The Bill does not say anything specific to the issue that has concerned many leaseholders: how will the cost of defects stemming from historical regulatory and build failures be met? As noted in a later post, the IA provides estimates of costs of bringing existing buildings up to standard. Further, the EN report a policy intention that ‘as far as possible leaseholders should not have to face unaffordable costs’ and that the Government is ‘conducting further work to explore appropriate funding models that would mitigate’ these, with the promise of an update before the final Bill is introduced. Nor does the Bill address the potential liability of those responsible for defects, or do anything to remove some of the key obstacles to bringing litigation to hold them to account (such as removing the common law bar to recovery of ‘pure economic loss’ for negligence based building defect actions or extending the inappropriately short limitation period under the Defective Premises Act 1972).

There are number of key terms that are crucial to the application of part 4.

In scope higher-risk buildings

Photo by Samuel Scalzo on Unsplash

The first is to explain those buildings in scope (i.e. covered by the regulations), referred to as ‘higher-risk’ buildings. Clause 19 simply refers to the ‘prescribed description’ in regulations yet to be seen, but the (initial) proposed use of this power is set out in para 228 EN. This explains that there will be both a height and use condition. A higher-risk building will be one in which the floor surface of the building’s top storey is 18 metres or more above ground level or where the building contains more than 6 storeys. It will also be a building that has two or more dwellings, or 2 or more rooms used for residential purposes, or student accommodation. A room will not count as being used for residential purposes if it is a room in a care home, prison, hotel, hospital, etc. The IA notes (paras 28, 78) that initially it is anticipated that there will be approximately 13,000 buildings in scope, with an estimated growth of 400-500 buildings per year.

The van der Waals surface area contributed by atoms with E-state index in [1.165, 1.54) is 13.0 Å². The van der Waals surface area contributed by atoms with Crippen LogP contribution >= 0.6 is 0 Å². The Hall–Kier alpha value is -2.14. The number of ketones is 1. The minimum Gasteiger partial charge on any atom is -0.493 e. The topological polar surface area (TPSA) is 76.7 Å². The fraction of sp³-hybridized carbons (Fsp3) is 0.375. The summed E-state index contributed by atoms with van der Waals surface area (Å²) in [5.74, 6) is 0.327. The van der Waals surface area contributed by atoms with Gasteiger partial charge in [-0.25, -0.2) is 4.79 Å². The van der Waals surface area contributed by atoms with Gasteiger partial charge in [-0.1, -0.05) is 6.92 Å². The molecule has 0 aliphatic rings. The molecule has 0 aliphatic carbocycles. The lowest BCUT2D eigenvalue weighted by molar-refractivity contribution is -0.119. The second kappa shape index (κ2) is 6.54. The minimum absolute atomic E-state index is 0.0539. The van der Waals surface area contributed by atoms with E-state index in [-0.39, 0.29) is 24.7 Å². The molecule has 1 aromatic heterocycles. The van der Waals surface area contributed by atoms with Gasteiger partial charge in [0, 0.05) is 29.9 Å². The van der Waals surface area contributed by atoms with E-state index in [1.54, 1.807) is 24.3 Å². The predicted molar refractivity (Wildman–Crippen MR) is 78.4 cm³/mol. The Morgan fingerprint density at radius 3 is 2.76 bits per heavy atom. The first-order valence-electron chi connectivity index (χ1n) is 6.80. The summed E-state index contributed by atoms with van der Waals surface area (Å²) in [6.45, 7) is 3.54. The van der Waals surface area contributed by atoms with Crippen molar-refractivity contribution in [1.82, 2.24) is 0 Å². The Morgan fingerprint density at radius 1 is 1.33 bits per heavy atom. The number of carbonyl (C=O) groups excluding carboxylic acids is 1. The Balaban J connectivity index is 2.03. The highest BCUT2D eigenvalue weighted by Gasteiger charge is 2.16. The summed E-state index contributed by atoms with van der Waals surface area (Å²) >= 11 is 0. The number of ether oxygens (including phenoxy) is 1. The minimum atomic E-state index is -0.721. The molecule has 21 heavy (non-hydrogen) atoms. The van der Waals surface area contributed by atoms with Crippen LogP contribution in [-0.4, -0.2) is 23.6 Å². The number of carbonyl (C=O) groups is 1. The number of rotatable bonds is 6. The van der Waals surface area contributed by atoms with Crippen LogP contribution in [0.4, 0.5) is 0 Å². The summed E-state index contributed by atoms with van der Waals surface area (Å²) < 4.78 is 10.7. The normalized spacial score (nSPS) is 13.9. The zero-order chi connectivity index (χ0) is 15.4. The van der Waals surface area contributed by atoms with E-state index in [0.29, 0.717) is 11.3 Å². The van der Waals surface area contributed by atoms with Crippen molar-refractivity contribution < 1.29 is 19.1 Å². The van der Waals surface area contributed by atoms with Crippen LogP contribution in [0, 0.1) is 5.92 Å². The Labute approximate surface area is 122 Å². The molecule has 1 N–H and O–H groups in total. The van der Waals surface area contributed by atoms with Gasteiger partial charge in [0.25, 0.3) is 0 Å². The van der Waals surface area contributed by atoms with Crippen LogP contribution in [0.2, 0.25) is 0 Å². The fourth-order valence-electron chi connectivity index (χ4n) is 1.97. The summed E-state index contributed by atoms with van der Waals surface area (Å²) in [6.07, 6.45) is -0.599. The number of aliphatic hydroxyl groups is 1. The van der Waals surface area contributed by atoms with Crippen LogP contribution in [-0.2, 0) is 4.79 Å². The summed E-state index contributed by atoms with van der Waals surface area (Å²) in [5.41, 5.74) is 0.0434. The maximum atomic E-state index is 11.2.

The EN explain that other buildings may be brought within the definition in the future. The definition of building (cl 35(3)) is surprisingly broad: it includes ‘any … structure or erection of any kind’ and can also include movable objects, which means that even a boat or caravan could come within it. Examples of what might later come within scope given in the EN are purpose-built blocks of flats regardless of height (para 230), and office blocks which meet the trigger height threshold (para 248). The approach is based on levels of risk, yet events in the last 18 months have shown that buildings housing people who would not count under the EN approach as using rooms for residential purposes also present high risks to the occupiers (as shown in the Crewe care home fire), as well as buildings not meeting the height threshold (as with the Worcester Park fire, and the Bolton ‘Cube’ student block). Indeed, the benchmark spoken about now for many purposes is not 18m but 11m (based on Fire Service external access capability), see for example the ADB changes in May 2020.